It's 1998. The place is East Liberty, a neighborhood about to be cut off from the rest of Pittsburgh by a new expressway. Stewart O'Nan drops his readers into this African-American neighborhood, a community in which the smallest acts have disproportionately large repercussions, for a single week. "Everything comes with a price and too many times, that price is us," says an unnamed Everyman narrator in the opening chapter. "I'm getting real tired of paying it, know what I'm saying?"
At the center of the novel is the Tolbert family. Crest, the younger boy, has just returned from the hospital in a wheelchair, fresh from an accident that claimed the life of his best friend. His older brother, Eugene, has just left jail and found Jesus. Harold, the boys' kind and unassertive father, is in love with a younger man but leaves him, rationalizing that his boys need him more. And Harold's wife, Jackie, senses that something is not right (though she believes his lover to be a younger woman), and is seething with rage that the man she has always trusted has become the kind of man she had sworn she would never tolerate. Meanwhile, Vanessa, the teenage mother of Crest's son, is trying to balance motherhood with the demands of waiting tables and a first, hopeful stab at getting a college education, one credit at a time.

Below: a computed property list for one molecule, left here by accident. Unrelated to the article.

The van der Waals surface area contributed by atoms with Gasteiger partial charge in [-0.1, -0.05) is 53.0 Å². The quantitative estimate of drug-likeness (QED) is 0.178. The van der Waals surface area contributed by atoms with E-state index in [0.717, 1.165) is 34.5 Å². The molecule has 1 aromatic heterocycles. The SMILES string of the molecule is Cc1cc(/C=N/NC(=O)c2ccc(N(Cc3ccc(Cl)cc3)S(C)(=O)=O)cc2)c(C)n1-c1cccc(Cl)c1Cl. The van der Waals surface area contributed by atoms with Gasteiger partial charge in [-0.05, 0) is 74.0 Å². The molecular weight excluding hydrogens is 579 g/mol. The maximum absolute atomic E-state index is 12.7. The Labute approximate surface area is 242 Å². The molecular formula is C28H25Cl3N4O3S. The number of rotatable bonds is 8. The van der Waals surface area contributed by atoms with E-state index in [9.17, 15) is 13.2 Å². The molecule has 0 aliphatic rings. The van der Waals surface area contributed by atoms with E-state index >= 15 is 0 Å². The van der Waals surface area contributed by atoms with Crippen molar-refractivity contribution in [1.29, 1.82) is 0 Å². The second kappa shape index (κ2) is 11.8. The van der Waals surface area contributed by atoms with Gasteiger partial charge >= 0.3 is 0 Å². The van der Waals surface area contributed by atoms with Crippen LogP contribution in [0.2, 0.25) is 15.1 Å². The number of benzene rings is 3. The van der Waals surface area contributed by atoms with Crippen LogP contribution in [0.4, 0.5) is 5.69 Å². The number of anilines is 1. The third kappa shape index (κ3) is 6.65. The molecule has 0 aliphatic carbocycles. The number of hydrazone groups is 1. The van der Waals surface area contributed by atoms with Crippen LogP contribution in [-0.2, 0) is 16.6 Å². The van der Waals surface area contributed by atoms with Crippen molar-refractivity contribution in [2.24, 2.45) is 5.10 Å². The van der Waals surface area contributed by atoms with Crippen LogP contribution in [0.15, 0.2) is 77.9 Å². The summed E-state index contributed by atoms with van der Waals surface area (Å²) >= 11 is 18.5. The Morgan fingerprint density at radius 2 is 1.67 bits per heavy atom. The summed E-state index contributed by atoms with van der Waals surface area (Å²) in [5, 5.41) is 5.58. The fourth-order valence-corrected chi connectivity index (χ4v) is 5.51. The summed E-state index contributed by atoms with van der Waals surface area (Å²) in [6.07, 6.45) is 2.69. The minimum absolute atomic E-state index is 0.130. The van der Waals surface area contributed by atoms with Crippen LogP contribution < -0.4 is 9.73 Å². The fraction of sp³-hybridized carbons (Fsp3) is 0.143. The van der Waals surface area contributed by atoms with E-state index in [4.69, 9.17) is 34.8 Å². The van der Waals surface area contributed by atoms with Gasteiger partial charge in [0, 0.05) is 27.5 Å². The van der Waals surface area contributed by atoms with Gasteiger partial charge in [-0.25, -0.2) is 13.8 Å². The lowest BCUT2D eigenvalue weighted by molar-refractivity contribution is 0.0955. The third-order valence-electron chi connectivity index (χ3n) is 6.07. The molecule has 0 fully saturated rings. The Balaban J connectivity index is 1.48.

It's a busy week. Over the course of the novel, lovers and families break apart and come together, individuals make decisions that will change their futures and several people end up dead or in jail as the result of a gang-related feud. O'Nan follows each character with sympathy and respect. He gives as much dignity and understanding to the white ice-cream-truck driver (himself a staple of the neighborhood for more than 20 years) who is carjacked as he does to the young, desperate carjacker -- a boy who seems to be hitting out in the dark, hoping he will find some sort of salvation by destroying the world he knows. The characters have the chance to draw themselves and the space they inhabit in chapter-length monologues, although sometimes one person fills in darkness where another sees light, and vice versa.
The result is a deeply satisfying book that reveals the limits to any one person's knowledge of exactly how he or she fits into the story that is his or her life. O'Nan's prose is supple and generous, bending to accommodate his characters as one by one they describe, in their own voices, what it is to be a father, an invalid, a waitress, a teenager consumed with blood lust, a repentant killer. What we are left with is a compelling document of the dangers and mercies of being human.